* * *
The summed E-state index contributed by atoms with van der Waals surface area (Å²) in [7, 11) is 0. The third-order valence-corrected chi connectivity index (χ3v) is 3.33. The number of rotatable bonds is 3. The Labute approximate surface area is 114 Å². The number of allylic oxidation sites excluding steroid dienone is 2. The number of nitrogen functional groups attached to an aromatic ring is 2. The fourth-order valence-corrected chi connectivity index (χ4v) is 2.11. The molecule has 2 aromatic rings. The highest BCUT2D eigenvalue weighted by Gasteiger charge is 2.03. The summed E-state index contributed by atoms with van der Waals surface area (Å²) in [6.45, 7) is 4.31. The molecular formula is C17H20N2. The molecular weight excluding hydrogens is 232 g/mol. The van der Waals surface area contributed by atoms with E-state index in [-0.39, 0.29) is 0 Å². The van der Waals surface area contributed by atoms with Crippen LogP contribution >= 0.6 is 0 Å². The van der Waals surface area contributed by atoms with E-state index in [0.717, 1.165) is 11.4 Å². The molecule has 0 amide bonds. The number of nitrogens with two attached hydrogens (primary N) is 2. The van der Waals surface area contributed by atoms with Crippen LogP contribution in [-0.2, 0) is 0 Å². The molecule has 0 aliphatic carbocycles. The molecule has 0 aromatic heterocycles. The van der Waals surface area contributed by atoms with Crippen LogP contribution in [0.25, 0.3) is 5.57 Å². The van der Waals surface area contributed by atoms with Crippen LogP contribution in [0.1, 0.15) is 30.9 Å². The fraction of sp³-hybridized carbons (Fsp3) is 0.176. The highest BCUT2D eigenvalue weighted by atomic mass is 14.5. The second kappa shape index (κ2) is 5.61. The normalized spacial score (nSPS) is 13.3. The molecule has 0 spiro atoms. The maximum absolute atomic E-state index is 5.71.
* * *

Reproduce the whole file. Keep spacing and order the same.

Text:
The summed E-state index contributed by atoms with van der Waals surface area (Å²) in [7, 11) is 0. The third-order valence-corrected chi connectivity index (χ3v) is 3.33. The number of rotatable bonds is 3. The Labute approximate surface area is 114 Å². The number of allylic oxidation sites excluding steroid dienone is 2. The number of nitrogen functional groups attached to an aromatic ring is 2. The fourth-order valence-corrected chi connectivity index (χ4v) is 2.11. The molecule has 2 aromatic rings. The highest BCUT2D eigenvalue weighted by Gasteiger charge is 2.03. The summed E-state index contributed by atoms with van der Waals surface area (Å²) in [6.45, 7) is 4.31. The molecular formula is C17H20N2. The molecular weight excluding hydrogens is 232 g/mol. The van der Waals surface area contributed by atoms with E-state index in [-0.39, 0.29) is 0 Å². The van der Waals surface area contributed by atoms with Crippen LogP contribution >= 0.6 is 0 Å². The van der Waals surface area contributed by atoms with E-state index in [0.717, 1.165) is 11.4 Å². The molecule has 0 amide bonds. The number of nitrogens with two attached hydrogens (primary N) is 2. The van der Waals surface area contributed by atoms with Crippen LogP contribution in [-0.2, 0) is 0 Å². The molecule has 0 aliphatic carbocycles. The molecule has 0 aromatic heterocycles. The van der Waals surface area contributed by atoms with Crippen LogP contribution in [0.25, 0.3) is 5.57 Å². The van der Waals surface area contributed by atoms with Crippen LogP contribution in [0.1, 0.15) is 30.9 Å². The fraction of sp³-hybridized carbons (Fsp3) is 0.176. The highest BCUT2D eigenvalue weighted by atomic mass is 14.5. The second kappa shape index (κ2) is 5.61. The normalized spacial score (nSPS) is 13.3. The molecule has 0 spiro atoms. The maximum absolute atomic E-state index is 5.71.